Its Saturday it is Day 6, the 23rd hour and 59th minute of the training week. I’m not going to lie the thought of a cold wet and windy morning doesn’t exactly thrill me as I get out of bed.
The kind of conversations I have with other people inspired me to write this blog post.
How do you do it? I could never do that, it’s amazing dedication and commitment. The comments questions and praise are all very much appreciated yet as I continue on this journey there is always one question that a lot of people overlook or simply forget to ask. That question is WHY? WHY do you do what you do? WHY is it so important to you?
Firstly let me explain the how. It’s never a matter of pure talent or an inbuilt drive that you just have or you don’t. If we break it down even further to ask the question, how do I train for sometimes 20 hours a week? It’s probably more than that including preparation and travel. The answer is actually a lot more simple than people think, I get up and go and do it.
I don’t do anything that anybody else in my situation can’t do, I don’t get out of bed and fly on my magic carpet to training even though with this Manchester weather it’s not out of the question at times!
The point that I’m coming to is that the how is very unspectacular. Choices that are not at the time perceived to make a massive difference in the moment but slowly work towards my goals. Is it easy? No. Do I love every second? No. Am I super motivated and pumped all the time? No! I get tired just like everyone else.
“Things that are easy to do are also easy not to do” Jim Rohn
This is where “Why” you do something becomes very important. Why you do something is one that has to come from deep inside of you and link to your emotions, your bigger picture, your goals for you and your future. I’ll use myself as a example as I will for most of my posts to give you an Idea.
Why do I want to jump far? Why do I want to be known as one of the best at what I do? Why quit your job and train full time?
My answer to all these questions is that when I saw how impressive triple jump was for the first time, I was inspired and amazed at the event and I’m a massive fan of horizontal jumps and lucky enough to be able to compete in them.
To be the best is something that everyone in my personal opinion should aim for, with hard work, smart work and a lot of learning I don’t think we should set limits on ourselves and extent of our abilities. If another person can do it why not me as well.
Through the talented athletes in my group and social media I’m blessed enough to be inspired everyday by athletes/friends and family. People who are shaping their own destiny and showing me the way. When it came to prioritising certain things in my life it became quite an easy decision to work part time and train full time.
“Minds are like parachutes they work best when they are open”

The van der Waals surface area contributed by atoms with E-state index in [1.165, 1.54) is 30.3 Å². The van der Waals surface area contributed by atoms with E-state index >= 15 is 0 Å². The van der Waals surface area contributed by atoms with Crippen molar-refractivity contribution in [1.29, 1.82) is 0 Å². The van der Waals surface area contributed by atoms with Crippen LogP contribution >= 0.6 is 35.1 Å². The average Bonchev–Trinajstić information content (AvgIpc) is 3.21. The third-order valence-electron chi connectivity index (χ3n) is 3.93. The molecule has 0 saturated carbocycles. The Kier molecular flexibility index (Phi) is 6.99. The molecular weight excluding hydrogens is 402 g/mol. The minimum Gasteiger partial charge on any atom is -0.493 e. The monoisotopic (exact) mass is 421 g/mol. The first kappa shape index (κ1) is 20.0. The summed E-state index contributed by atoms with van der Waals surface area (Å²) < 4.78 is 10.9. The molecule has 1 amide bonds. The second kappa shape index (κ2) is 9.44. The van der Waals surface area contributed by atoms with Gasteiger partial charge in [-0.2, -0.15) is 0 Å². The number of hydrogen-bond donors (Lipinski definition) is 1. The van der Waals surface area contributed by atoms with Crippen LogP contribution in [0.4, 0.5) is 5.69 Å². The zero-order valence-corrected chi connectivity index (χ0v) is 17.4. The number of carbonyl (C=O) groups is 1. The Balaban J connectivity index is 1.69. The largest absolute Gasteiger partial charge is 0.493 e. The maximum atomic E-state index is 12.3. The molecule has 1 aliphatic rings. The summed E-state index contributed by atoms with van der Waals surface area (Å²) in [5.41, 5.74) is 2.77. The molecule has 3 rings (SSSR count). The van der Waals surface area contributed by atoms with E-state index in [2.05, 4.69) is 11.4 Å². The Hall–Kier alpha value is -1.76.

When most people are asked these questions they usually are quite stumped at what to say. The first reason is that sometimes your actions don’t correlate with your goals and certain questions highlight what you aren’t doing which does hit your ego and confidence pretty hard.
The second reason is that people judge comment and say things about you and your goals. When it comes from people you love and respect the opinions of, they are hard to ignore.
Whether you achieve your goals or not this is something that will never go away since you can’t change it it should be very low on the list of important things in your life.
To wrap things up, discovering your fire is something that you can learn and for me now it’s simple(how) but not easy to discover (why).
Reading my personal development/biography’s and stories helped me massively. The overall attitude I’ve experienced toward these books is that people who read them are somehow naive and believe in the “everything will be alright” attitude and somehow are ignorant to the harsh realities and problems of life. Or if you’ve read one you’ve read them all. I find this attitude perplexing at times for the reason that the most successful among us, the people the majority of us aspire to be like, tend to read a lot yet the majority of us don’t. The thing I take away from these books is that I learn not just subjects/thoughts/ideas and concepts, I learn about myself and more importantly what questions to ask myself.
When finding what your fire is consider these questions:
What do you want?
WHY do you want it?
WHAT are you willing to do to get it?
I decided I wanted to be a elite triple jumper to inspire people, like others have me. I made a commitment to myself that I’m open to try just about anything to get better at what I do. Now seeing how I commit so much of my time effort and energy to my craft doesn’t seem like such a mystery now.
I hope this post has given you some insight. If you do read this ask yourself WHY, find your burning desire!
Thanks for reading and good luck,